I love to code and have been doing it ever since I got my hands on a TRS-80 with its impressive 16K of RAM and 8-bit microprocessor in the mid ‘80s. Anyone up for a game of Cuthbert Goes Walkabout?
A lot has changed since then, but the things I love most about coding are still the same: solving tricky problems and getting to see your ideas come to life. One of my personal challenges is reining in my enthusiasm to see the end result, taking a deep breath, and making sure to do all the things along the way that make the difference between writing good code and writing awesome code.
That is especially important to do when thinking about cybersecurity. Granted, some of those things can be time consuming, and the truth is that they do add time and cost to development projects. But what is the cost of cutting corners? Sure, you may save a few dollars by skipping some steps, but with minimum ransomware demands being in the tens of thousands now, that’s hardly a bargain.
On a positive note, development teams are becoming aware of the need to weave cybersecurity into the development life-cycle, but it isn’t always clear what that entails, so here is a list of things for your organization to consider. This is by no means an exhaustive list, and if it seems like a lot to take on, remember that it doesn’t have to be all or nothing, starting with the basics and having a continuous improvement plan is a great way to begin.
- Training: People are often the weak link when it comes to cybersecurity. Annual cyber awareness training has proven to be quite effective at reducing cybersecurity incidents, along with role-specific training to make sure your development team is up to date with the latest threats and best practices.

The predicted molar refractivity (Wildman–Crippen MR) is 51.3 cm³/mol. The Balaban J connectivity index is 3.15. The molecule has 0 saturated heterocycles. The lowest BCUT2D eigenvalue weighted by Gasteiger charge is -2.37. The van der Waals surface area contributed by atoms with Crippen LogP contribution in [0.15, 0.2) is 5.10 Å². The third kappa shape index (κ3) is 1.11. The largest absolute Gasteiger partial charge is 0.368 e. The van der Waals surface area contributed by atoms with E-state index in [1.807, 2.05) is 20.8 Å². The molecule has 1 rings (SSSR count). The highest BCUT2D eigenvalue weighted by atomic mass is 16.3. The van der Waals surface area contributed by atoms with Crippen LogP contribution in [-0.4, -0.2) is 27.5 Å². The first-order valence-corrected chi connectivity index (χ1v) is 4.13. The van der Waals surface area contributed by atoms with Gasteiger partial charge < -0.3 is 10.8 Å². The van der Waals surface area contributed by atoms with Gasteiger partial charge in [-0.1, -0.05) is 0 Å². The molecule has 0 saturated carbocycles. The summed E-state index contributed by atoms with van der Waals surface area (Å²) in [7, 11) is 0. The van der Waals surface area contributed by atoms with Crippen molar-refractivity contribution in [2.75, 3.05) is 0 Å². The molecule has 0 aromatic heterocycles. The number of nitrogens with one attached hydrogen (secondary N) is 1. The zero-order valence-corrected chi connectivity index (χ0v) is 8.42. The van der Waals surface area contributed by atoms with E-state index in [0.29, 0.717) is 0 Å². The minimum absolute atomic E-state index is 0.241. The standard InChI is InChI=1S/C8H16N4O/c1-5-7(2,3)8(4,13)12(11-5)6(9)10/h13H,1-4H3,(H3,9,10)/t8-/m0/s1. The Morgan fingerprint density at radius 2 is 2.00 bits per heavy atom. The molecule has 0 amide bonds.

- Leadership: Your cybersecurity program can only succeed if there is commitment across the organization and this starts at the top. Leaders need to be clear on their expectations and organizational objectives when it comes to cybersecurity.
- Accountability: Objectives and expectations are meaningless without accountability. People must be aware of expectations and be held accountable for their actions (or inaction).
- Response team: A security response team & process should be established that can quickly respond to threats or incidents when they do arise.
- Security requirements: When defining product requirements it is important to take the time to identify security requirements to make sure the solution and the information it processes are adequately protected.
- Threat modelling: Applying a methodical process to identify potential threats and vulnerabilities is a necessary first step in ensuring there are adequate safeguards built into the solution.
- Security design reviews: Designs need to be assessed from a security perspective to verify that the threats and risks have been appropriately factored in at the architecture & design level.